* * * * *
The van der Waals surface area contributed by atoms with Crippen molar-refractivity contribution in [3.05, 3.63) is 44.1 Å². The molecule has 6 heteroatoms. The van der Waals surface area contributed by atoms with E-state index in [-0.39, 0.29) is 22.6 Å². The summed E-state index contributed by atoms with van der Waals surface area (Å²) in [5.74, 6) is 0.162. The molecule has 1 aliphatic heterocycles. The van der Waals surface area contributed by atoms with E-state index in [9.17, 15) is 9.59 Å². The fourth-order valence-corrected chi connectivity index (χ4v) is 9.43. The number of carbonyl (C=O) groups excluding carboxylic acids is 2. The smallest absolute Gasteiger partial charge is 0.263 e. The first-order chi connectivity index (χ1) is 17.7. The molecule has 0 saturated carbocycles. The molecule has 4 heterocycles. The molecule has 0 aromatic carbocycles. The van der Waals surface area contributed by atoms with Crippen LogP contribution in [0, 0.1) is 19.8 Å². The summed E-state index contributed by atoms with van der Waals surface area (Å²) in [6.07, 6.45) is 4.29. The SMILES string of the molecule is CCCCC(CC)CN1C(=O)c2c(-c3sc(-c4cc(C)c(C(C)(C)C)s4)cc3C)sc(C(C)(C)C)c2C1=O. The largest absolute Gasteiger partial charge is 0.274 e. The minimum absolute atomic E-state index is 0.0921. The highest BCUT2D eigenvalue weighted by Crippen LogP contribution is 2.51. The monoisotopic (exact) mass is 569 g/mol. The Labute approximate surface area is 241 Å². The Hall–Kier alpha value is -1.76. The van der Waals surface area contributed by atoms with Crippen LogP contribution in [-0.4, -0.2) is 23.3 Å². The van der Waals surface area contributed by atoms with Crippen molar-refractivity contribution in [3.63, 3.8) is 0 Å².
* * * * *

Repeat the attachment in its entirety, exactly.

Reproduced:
The van der Waals surface area contributed by atoms with Crippen molar-refractivity contribution in [3.05, 3.63) is 44.1 Å². The molecule has 6 heteroatoms. The van der Waals surface area contributed by atoms with E-state index in [-0.39, 0.29) is 22.6 Å². The summed E-state index contributed by atoms with van der Waals surface area (Å²) in [5.74, 6) is 0.162. The molecule has 1 aliphatic heterocycles. The van der Waals surface area contributed by atoms with E-state index in [9.17, 15) is 9.59 Å². The fourth-order valence-corrected chi connectivity index (χ4v) is 9.43. The number of carbonyl (C=O) groups excluding carboxylic acids is 2. The smallest absolute Gasteiger partial charge is 0.263 e. The first-order chi connectivity index (χ1) is 17.7. The molecule has 0 saturated carbocycles. The molecule has 4 heterocycles. The molecule has 0 aromatic carbocycles. The van der Waals surface area contributed by atoms with Crippen LogP contribution in [0, 0.1) is 19.8 Å². The summed E-state index contributed by atoms with van der Waals surface area (Å²) in [6.07, 6.45) is 4.29. The SMILES string of the molecule is CCCCC(CC)CN1C(=O)c2c(-c3sc(-c4cc(C)c(C(C)(C)C)s4)cc3C)sc(C(C)(C)C)c2C1=O. The largest absolute Gasteiger partial charge is 0.274 e. The minimum absolute atomic E-state index is 0.0921. The highest BCUT2D eigenvalue weighted by Crippen LogP contribution is 2.51. The monoisotopic (exact) mass is 569 g/mol. The Labute approximate surface area is 241 Å². The Hall–Kier alpha value is -1.76. The van der Waals surface area contributed by atoms with Crippen LogP contribution in [-0.4, -0.2) is 23.3 Å². The van der Waals surface area contributed by atoms with Crippen molar-refractivity contribution in [3.63, 3.8) is 0 Å².